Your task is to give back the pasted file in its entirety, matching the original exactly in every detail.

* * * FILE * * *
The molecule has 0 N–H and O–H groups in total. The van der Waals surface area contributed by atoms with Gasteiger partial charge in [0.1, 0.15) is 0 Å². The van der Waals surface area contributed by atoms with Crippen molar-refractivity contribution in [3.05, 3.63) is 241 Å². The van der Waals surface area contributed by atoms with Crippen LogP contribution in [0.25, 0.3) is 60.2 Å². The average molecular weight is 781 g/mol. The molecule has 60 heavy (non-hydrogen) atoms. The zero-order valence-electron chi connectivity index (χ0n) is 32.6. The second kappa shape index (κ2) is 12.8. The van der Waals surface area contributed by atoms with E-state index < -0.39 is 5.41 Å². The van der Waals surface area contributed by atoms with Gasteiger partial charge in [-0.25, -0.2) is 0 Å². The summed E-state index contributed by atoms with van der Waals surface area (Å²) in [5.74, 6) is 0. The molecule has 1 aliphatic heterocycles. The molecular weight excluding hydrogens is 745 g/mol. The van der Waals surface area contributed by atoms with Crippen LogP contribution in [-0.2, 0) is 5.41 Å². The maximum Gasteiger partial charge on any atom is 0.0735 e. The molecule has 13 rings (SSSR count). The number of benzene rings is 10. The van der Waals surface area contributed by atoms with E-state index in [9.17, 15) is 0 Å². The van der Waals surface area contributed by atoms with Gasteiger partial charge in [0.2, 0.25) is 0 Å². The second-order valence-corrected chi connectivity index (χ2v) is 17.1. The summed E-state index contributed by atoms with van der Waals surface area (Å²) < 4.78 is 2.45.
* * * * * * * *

The molecule has 0 N–H and O–H groups in total. The van der Waals surface area contributed by atoms with Gasteiger partial charge in [0.1, 0.15) is 0 Å². The van der Waals surface area contributed by atoms with Crippen molar-refractivity contribution in [3.05, 3.63) is 241 Å². The van der Waals surface area contributed by atoms with Crippen LogP contribution in [0.25, 0.3) is 60.2 Å². The average molecular weight is 781 g/mol. The molecule has 60 heavy (non-hydrogen) atoms. The zero-order valence-electron chi connectivity index (χ0n) is 32.6. The second kappa shape index (κ2) is 12.8. The van der Waals surface area contributed by atoms with E-state index < -0.39 is 5.41 Å². The van der Waals surface area contributed by atoms with Gasteiger partial charge in [-0.25, -0.2) is 0 Å². The summed E-state index contributed by atoms with van der Waals surface area (Å²) in [5.74, 6) is 0. The molecule has 1 aliphatic heterocycles. The molecular weight excluding hydrogens is 745 g/mol. The van der Waals surface area contributed by atoms with Crippen LogP contribution in [-0.2, 0) is 5.41 Å². The maximum Gasteiger partial charge on any atom is 0.0735 e. The molecule has 13 rings (SSSR count). The number of benzene rings is 10. The van der Waals surface area contributed by atoms with E-state index in [9.17, 15) is 0 Å². The van der Waals surface area contributed by atoms with Gasteiger partial charge in [0.2, 0.25) is 0 Å². The second-order valence-corrected chi connectivity index (χ2v) is 17.1. The summed E-state index contributed by atoms with van der Waals surface area (Å²) < 4.78 is 2.45.